Advanced Search
MyIDEAS: Login to save this paper or follow this series

The Good Occupation

Contents:

Author Info

  • Yoshiro Miwa

    (Faculty of Economics, University of Tokyo)

  • J. Mark Ramseyer

    (Harvard Law School)

Abstract

Many Americans picture the Allied (i.e., U.S.) Occupation of Japan (1945-52) as the quintessentially good occupation: elaborately planned in advance, idealistically administered until derailed by anti-Communist indeologues in its later years, it laid the foundation for Japan's post-War democracy and prosperity. In fact, the Americans -- especially those Americans celebrated as most "idealist" -- did not plan a Japanese recovery, and for the first several years did not work for one. Instead, they mostly just planned retribution: whom to hang, and which firms to shutter. Economic issues they entrusted to Japanese bureaucrats, and those bureaucrats merely manipulated the controls they had used to disastrous effect during the War. Coming from a New Deal background in Washington, the Americans enthusiastically urged them on. Although the Japanese economy did grow, it did not grow because of the Occupation. It grew in spite of it. In early 1949, Japanese voters overwhelmingly rejected the political parties offering economic controls. In their stead, they elected center-right politicians offering a non-interventionist platform. These politicians then dismantled the controls, and (despite strong opposition from New Deal bureaucrats in the Occupation) imposed a largely non-interventionist framework. As a result of that choice -- and not as result of anything the Occupation did -- the Japanese economy grew.

Download Info

If you experience problems downloading a file, check if you have the proper application to view it first. In case of further problems read the IDEAS help page. Note that these files are not on the IDEAS site. Please be patient as the files may be large.
File URL: http://www.cirje.e.u-tokyo.ac.jp/research/dp/2005/2005cf340.pdf
Download Restriction: no

Bibliographic Info

Paper provided by CIRJE, Faculty of Economics, University of Tokyo in its series CIRJE F-Series with number CIRJE-F-340.

as in new window
Length: 50 pages
Date of creation: May 2005
Date of revision:
Handle: RePEc:tky:fseres:2005cf340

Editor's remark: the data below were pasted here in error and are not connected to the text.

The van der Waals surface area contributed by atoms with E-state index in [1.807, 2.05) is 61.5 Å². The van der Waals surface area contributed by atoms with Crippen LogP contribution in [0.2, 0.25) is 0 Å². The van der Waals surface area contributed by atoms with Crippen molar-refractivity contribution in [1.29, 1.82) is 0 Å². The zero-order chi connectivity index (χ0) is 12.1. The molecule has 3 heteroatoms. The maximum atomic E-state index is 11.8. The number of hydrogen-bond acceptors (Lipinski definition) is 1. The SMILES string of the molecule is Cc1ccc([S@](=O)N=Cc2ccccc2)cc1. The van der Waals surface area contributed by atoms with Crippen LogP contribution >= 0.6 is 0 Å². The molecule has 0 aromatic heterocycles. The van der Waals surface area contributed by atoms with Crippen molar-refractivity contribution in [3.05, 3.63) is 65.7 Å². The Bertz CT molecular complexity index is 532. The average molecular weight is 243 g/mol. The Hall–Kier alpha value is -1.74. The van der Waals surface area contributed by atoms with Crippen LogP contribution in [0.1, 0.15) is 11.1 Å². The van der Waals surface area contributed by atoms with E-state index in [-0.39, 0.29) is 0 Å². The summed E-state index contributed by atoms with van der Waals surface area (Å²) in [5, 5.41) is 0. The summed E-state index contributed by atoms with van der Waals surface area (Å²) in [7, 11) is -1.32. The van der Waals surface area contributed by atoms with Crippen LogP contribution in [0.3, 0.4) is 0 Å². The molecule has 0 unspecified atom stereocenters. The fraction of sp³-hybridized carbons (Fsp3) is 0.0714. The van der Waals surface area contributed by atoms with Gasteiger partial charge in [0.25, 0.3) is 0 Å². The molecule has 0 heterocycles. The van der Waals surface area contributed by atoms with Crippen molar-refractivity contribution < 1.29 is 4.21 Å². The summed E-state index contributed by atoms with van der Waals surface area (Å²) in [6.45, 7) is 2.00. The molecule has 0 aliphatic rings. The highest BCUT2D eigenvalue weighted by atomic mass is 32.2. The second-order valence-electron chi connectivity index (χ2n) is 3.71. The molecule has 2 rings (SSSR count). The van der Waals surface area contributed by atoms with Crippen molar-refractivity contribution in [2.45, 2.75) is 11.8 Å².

Contact details of provider:
Postal: Hongo 7-3-1, Bunkyo-ku, Tokyo 113-0033
Phone: +81-3-5841-5644
Fax: +81-3-5841-8294
Email:
Web page: http://www.cirje.e.u-tokyo.ac.jp/index.html
More information through EDIRC

Related research

Keywords:

References

References listed on IDEAS
Please report citation or reference errors to , or , if you are the registered author of the cited work, log in to your RePEc Author Service profile, click on "citations" and make appropriate adjustments.:
as in new window
  1. Flath, David, 2000. "The Japanese Economy," OUP Catalogue, Oxford University Press, number 9780198775034, September.
  2. Miwa Yoshiro & J. Mark Ramseyer, 2000. "Banks and Economic Growth: Implications from Japanese History," CIRJE F-Series CIRJE-F-87, CIRJE, Faculty of Economics, University of Tokyo.
  3. Yoshiro Miwa & J. Mark Ramseyer, 2004. "Directed Credit? The Loan Market in High-Growth Japan," Journal of Economics & Management Strategy, Wiley Blackwell, vol. 13(1), pages 171-205, 03.
  4. Demsetz, Harold & Lehn, Kenneth, 1985. "The Structure of Corporate Ownership: Causes and Consequences," Journal of Political Economy, University of Chicago Press, vol. 93(6), pages 1155-77, December.
  5. Yoshiro Miwa & J. Mark Ramseyer, 2001. "Does Ownership Matter? Evidence from the Zaibatsu Dissolution Program," CIRJE F-Series CIRJE-F-105, CIRJE, Faculty of Economics, University of Tokyo.
Full references (including those not matched with items on IDEAS)

Citations

Lists

This item is not listed on Wikipedia, on a reading list or among the top items on IDEAS.

Statistics

Access and download statistics

Corrections

When requesting a correction, please mention this item's handle: RePEc:tky:fseres:2005cf340. See general information about how to correct material in RePEc.

For technical questions regarding this item, or to correct its authors, title, abstract, bibliographic or download information, contact: (CIRJE administrative office).

If you have authored this item and are not yet registered with RePEc, we encourage you to do it here. This allows to link your profile to this item. It also allows you to accept potential citations to this item that we are uncertain about.

If references are entirely missing, you can add them using this form.

If the full references list an item that is present in RePEc, but the system did not link to it, you can help with this form.

If you know of missing items citing this one, you can help us creating those links by adding the relevant references in the same way as above, for each refering item. If you are a registered author of this item, you may also want to check the "citations" tab in your profile, as there may be some citations waiting for confirmation.

Please note that corrections may take a couple of weeks to filter through the various RePEc services.